The Lord gives Elijah his marching orders, and we’re back to the beginning of the story. Anoint Hazael King over Syria, Jehu, King over Israel, and Elisha as a prophet to replace you. Two kings and a prophet. These three will be instruments of judgment on Israel. Elijah will raise up Elisha. Elijah will anoint Hazael who will go to war with Israel. He will also anoint Jehu who will eventually kill Jezebel, all the house of Ahab, and all the prophets of Baal.
Eventually the nation will be destroyed and the survivors will be taken captive. But the Lord will preserve a group of people who will continue to worship the true God in exile. Elijah and Elisha will serve this remnant community who will be sustained in the midst of the judgment on Israel. Just a Elijah was cared for during the drought, this remnant will be dispersed to the four winds, but the Lord will sustain them, protect them, and prepare them for the day when Paul will travel the empire and bring the Gospel of Jesus Christ to the synagogues spread across the empire.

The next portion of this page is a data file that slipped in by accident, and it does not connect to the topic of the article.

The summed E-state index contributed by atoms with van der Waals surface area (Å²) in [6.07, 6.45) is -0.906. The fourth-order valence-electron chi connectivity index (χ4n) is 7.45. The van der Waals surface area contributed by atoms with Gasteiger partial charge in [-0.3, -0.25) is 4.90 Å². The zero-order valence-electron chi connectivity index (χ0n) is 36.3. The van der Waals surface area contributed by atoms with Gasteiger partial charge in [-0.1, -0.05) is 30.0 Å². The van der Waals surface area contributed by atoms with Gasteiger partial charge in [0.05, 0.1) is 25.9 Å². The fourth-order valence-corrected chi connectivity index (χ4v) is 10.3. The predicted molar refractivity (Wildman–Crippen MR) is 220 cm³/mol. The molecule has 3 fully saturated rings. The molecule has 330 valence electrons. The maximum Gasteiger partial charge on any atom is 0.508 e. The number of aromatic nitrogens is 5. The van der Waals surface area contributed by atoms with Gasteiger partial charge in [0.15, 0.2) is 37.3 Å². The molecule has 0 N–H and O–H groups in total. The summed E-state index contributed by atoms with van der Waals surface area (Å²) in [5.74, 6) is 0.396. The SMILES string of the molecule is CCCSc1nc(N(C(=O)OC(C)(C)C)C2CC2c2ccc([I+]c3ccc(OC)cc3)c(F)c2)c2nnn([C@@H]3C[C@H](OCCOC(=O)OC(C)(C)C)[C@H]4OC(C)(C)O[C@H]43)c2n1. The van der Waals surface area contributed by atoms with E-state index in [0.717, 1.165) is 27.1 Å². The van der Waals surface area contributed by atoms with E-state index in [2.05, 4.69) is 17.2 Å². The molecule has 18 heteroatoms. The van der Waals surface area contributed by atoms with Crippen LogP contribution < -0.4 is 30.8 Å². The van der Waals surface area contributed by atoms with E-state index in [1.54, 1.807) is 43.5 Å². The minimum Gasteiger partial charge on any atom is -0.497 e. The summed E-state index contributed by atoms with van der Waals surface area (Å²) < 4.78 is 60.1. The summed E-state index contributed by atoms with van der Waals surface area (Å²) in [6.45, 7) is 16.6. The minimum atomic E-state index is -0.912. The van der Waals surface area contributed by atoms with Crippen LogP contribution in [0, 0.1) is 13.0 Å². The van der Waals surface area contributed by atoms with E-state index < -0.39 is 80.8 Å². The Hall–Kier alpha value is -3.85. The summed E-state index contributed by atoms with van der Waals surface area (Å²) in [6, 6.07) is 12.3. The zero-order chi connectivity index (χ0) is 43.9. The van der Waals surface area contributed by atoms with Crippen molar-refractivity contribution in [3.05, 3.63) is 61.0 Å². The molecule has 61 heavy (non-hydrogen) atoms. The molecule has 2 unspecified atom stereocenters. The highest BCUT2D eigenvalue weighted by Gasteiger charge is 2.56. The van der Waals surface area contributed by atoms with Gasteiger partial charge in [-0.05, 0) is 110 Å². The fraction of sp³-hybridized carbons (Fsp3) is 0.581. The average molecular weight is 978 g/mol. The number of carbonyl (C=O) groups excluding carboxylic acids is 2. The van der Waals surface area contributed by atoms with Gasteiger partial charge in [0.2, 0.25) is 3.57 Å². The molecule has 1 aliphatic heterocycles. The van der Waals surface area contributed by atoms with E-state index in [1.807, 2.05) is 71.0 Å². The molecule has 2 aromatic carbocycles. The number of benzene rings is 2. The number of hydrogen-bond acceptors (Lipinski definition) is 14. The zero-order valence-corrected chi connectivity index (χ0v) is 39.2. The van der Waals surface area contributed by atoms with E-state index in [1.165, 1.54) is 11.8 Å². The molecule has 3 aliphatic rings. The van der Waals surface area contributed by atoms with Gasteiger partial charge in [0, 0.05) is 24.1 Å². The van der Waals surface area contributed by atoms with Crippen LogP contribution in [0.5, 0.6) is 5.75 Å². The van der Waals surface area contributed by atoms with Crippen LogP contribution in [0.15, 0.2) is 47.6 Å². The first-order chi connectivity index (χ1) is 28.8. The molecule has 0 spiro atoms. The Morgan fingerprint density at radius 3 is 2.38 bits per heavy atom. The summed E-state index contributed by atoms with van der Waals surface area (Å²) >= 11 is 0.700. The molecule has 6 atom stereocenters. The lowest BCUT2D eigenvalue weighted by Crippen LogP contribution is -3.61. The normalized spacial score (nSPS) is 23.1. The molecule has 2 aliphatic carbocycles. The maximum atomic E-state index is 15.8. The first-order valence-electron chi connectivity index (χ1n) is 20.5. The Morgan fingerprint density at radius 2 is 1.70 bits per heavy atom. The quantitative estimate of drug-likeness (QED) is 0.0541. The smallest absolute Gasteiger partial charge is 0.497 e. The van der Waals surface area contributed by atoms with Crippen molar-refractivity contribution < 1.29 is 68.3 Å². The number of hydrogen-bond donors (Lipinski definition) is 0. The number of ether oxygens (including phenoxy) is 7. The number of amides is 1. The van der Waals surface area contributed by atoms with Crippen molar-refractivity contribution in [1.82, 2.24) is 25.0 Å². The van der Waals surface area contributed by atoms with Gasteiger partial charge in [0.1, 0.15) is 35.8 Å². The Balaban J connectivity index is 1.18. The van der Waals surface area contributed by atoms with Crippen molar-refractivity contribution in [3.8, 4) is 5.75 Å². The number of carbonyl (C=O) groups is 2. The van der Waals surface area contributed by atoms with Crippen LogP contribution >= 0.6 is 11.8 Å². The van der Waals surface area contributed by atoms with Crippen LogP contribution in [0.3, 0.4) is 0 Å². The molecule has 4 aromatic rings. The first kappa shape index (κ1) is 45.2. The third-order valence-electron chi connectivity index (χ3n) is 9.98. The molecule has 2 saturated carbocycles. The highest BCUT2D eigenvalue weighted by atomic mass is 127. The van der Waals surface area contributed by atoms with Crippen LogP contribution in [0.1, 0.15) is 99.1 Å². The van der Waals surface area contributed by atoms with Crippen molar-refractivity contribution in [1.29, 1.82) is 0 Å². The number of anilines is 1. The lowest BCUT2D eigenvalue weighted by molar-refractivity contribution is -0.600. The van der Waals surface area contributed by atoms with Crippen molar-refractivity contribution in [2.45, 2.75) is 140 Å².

While there is much we can take away from the strange story of Elijah, I think I will simply pause over one thought. Elijah’s call was from the Lord and it would be fulfilled in ways that even Elijah couldn’t imagine. Eugen Rosenstock Huessy once said that the historical person dies to the present moment in order to change history. Elijah doesn’t see the fruit that he had hoped to see and yet God was working in Him and using Him to prepare a future generation.
so much in life and our calling that we don’t understand. We see evil abound
and long for revival and restoration, and we should rightly pray for those
things. At the same time, we know that our success in life are not determined
by the amount we make, our accomplishments, our degrees, or even by the
revivals we see. Our life is hid with Christ in God. Like Abraham, like Moses,
like Elijah, we trust that God is faithful and fulfill His purposes in our
lives. So in this moment, we trust Him, we walk in His love, and we worship in
all that we say and do.
[i] Marco Conti and Gianluca Pilara, eds., 1-2 Kings, 1-2 Chronicles, Ezra, Nehemiah, Esther, Ancient Christian Commentary on Scripture (Downers Grove, IL: InterVarsity Press, 2008), 116.